Senate Minority Leader Chuck Schumer, D-N.Y., told colleagues Tuesday he was also "disappointed that Republicans did not work with us to strengthen SNAP benefits for the food insecure." Other prominent progressives, including Rep. Alexandria Ocasio-Cortez, D-N.Y., have indicated they'll oppose the plan in its current form because it doesn't do enough for illegal immigrants and low-income constituents.
A Democratic source told Fox News that Schumer told colleagues on a conference call that there will be a "Phase 4" bill, and some of the top priorities Senate Democrats are pursuing including funding for state and local governments, rental assistance, election integrity, the Postal Service, and others.
And, House Speaker Nancy Pelosi, D-Calif., justified the delay on Sunday by saying she wanted more funding for testing and hospitals -- uncontroversial demands that even left-of-center commentators have pointed out that Republicans never opposed, despite news reports implying otherwise.
In a joint statement Tuesday afternoon, Pelosi and Schumer pointed the finger back at Republicans, although they acknowledged the delay resulted from their attempts to add more items to the bill.
“It is unfortunate that Republicans’ refusal to negotiate in a bipartisan way delayed agreement on this legislation," they wrote. "Now, Congress will move swiftly to bring this legislation to the floor and pass it this week, so that we can bring desperately-needed resources to those who are suffering. As soon as it has passed in the House, we will advance CARES 2, which must be transformative and far-reaching."
That display of what McConnell called "reflexive partisanship" helped balloon what was originally designed by Republicans as a $250 billion stopgap to replenish the payroll subsidies for smaller businesses into the second largest of the four coronavirus response bills so far.
McConnell went on to say he was "sorry that it took my colleagues in Democratic leadership 12 days to accept the inevitable, and that they shut down emergency support for Main Street in a search for partisan ‘leverage’ that never materialized."
“This bipartisan agreement will provide more than $320 billion in additional funding for the Paycheck Protection Program, which is already helping millions of small-business employees receive paychecks instead of pink slips," McConnell continued. "This is even more money than Senate Republicans first requested. At our request, there will now be a special focus on community banks and credit unions."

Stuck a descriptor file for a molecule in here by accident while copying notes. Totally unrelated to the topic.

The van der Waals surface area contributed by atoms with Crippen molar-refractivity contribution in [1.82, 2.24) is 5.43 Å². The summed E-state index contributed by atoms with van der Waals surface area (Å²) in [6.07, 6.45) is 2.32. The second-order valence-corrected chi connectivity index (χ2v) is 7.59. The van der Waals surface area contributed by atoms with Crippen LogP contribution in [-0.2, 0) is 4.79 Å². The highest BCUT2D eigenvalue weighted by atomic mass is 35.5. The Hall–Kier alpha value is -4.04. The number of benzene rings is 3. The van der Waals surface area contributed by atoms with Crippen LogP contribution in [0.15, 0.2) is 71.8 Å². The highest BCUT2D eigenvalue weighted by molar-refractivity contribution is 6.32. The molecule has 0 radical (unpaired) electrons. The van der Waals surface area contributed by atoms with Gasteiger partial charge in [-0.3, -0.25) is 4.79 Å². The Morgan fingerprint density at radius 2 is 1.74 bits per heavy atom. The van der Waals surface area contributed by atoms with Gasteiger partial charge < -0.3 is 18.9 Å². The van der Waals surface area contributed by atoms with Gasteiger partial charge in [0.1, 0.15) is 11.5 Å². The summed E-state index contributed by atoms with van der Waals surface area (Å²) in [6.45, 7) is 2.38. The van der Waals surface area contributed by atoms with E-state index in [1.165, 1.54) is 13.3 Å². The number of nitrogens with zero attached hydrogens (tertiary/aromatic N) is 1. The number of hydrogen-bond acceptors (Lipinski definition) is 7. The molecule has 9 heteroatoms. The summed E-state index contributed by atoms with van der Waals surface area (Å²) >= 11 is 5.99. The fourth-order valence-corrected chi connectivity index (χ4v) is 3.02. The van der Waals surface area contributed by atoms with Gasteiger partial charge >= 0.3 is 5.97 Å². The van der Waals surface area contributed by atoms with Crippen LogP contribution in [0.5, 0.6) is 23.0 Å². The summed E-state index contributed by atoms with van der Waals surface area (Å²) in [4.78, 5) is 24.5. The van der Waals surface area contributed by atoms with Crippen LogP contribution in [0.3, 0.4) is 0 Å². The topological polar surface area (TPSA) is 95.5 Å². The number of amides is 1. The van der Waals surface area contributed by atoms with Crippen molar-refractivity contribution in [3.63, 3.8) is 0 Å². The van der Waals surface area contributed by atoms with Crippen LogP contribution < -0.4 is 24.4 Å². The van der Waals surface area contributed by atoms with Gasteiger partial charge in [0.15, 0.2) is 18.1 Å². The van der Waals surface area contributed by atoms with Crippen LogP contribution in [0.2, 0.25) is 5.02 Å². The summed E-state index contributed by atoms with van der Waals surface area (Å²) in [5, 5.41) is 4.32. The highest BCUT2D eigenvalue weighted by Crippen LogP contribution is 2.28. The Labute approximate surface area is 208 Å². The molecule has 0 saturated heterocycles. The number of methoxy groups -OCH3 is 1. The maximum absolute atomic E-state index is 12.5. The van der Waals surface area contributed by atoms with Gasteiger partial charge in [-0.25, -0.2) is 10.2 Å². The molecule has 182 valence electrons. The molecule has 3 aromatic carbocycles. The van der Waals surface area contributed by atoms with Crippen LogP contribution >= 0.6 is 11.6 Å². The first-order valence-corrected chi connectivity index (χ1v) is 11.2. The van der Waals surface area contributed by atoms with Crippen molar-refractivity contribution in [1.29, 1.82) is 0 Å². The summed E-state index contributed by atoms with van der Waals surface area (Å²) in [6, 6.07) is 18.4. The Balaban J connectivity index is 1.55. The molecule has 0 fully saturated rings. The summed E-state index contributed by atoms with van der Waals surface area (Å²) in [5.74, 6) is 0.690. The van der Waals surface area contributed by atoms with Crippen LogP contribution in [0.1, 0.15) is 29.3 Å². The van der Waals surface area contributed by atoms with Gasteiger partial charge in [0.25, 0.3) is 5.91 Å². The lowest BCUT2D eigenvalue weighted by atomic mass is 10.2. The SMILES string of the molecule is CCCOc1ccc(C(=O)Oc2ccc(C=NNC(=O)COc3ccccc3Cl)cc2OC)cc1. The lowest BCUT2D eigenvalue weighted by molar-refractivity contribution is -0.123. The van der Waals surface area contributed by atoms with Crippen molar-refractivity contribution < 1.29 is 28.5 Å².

He added: "Thanks to the hard work of colleagues such as Senator Collins and Senator Rubio, there will also be $60 billion more for Economic Injury Disaster Loans, and because of the hard work of Senator Roberts, Senator Daines, and our other colleagues from rural states, it will be clear that farmers and ranchers are eligible."
The agreement would also contain $75 billion more to hospitals and health care providers, as well as "$25 billion for state-led COVID-19 testing plans and for research, development and other testing support from key agencies such as the CDC [Centers for Disease Control and Prevention] and the NIH [National Institutes of Health]," McConnell said.
In his letter to colleagues, Schumer largely claimed victory and asserted that Democrats' delays had produced results that Republicans otherwise might not have agreed to.
"Under this agreement, Democrats have secured $220 billion above and beyond what Republicans proposed, including new funding for small businesses through community financial institutions, new funding for our health care system, and a substantial down-payment on a national testing regime, which experts say is necessary for reopening our economy," Schumer wrote.
The PPP has been swamped by companies applying for loans and reached its appropriations limit last Thursday after approving nearly 1.7 million loans. That left thousands of small businesses in limbo as they sought help. The National Federation of Independent Business, a GOP-friendly organization that advocates for small businesses in Washington, said it had surveyed their members and reported that only one in five applicants had received money so far.
Controversies have enveloped the program, with many businesses complaining that banks have favored customers with which they already do business. Some businesses that haven't been much harmed by the pandemic have also received loans, along with a number of publicly traded corporations.
Fox News' Chad Pergram and Mike Emanuel contributed to this report, as well as The Associated Press.